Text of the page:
Things I Read That I Love #89: But It Was A Myth I Believed In

charlie-brown-readingHELLO and welcome to the 89th installment of Things I Read That I Love, wherein I share with you some of the longer-form journalism/essays I’ve read recently so that you can read them too and we can all know more about assisted living facilities! This “column” is less feminist/queer focused than the rest of the site because when something is feminist/queer focused, I put it on the rest of the site. Here is where the other things are.

The title of this feature is inspired by the title of Emily Gould’s tumblr, Things I Ate That I Love.

An Oral History of Intervention (July 2013) by Natasha Vargas-Cooper for Buzzfeed – Oh lord I used to watch the FUCK out of this show. I was enabled by my then-girlfriend, Alex, who also had a sick enjoyment of Intervention which my present girlfriend does not share. But it turns out that it ended this year, for predictable reasons, like that everybody was onto them. This is a great look behind the scenes and includes an interview with Allison (“I’m walking on sunshine”) about how she really wishes they would stop showing her episode ’cause it’s really fucking traumatic.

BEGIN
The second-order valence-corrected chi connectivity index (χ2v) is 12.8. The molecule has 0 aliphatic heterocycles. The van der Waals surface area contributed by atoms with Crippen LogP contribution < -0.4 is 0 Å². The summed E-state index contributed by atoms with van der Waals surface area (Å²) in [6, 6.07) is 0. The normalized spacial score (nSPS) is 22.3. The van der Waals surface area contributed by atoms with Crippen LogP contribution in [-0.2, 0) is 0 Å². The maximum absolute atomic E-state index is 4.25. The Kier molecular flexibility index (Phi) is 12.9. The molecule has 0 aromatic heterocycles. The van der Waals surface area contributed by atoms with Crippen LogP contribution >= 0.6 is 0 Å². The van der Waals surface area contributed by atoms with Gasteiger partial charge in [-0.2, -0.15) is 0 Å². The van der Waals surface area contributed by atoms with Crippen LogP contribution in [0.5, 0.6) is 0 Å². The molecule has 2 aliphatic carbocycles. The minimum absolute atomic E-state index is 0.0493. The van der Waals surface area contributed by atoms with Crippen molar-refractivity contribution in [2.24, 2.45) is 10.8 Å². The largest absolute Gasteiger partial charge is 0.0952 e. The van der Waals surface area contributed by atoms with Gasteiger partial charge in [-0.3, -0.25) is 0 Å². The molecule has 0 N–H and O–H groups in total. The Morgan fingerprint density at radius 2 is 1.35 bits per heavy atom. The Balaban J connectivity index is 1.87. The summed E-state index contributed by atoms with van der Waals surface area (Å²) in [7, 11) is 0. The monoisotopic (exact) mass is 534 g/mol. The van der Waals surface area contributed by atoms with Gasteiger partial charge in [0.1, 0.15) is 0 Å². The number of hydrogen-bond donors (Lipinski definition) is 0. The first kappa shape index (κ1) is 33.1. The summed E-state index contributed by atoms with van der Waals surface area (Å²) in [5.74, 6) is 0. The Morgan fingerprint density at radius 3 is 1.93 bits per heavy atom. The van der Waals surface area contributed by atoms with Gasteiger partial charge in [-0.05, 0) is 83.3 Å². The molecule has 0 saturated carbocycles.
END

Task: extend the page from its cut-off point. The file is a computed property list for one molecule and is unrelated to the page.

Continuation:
The Nielsen Family is Dead (March 2013) by Tom Vanderbilt for WIRED – This is an extensive look at the new media metrics, how networks judge success of their shows based on more than just Neilsen ratings, like social media engagement. There are some interesting numbers in this, and a deep dark look at the prevalence of plot-relevant sex vs. sex-for-sex’s-sake on HBO.

From Game of Thrones to the new Arrested Development, television is better than ever. And it’s not just a lucky accident. Turns out that networks and advertisers are using all-new metrics to design hit shows. Under these new rules, Twitter feeds are as important as ratings, fresh ideas beat tired formulas, and niche stars can be as valuable as big names.”

Exit Music (August 2013) by Rumaan Alam for The Rumpus“…when I moved here, I expected the New York of Woody Allen films. Gracious, cavernous apartments, fevered and hilarious conversations over dinner. I’d know intense, moody women like Judy Davis and men who had houses in the country and produced plays. I knew this to be a myth, but it was a myth I believed in.”

Seeds of Suicide (June 2010), by Marie-Monique Robin for Guernica – How Monstanto’s hawking of genetically modified cotton seeds and eventual domination of the market in India caused a sharp rise in suicides amongst cotton famers — three suicides a day, at its peak.

**Grief Magic, by Emily Rapp for The Rumpus: Although I’m not sure why, yet, this essay inspired me to return to an essay I’ve been working on for Autostraddle about my chronic pain disorder.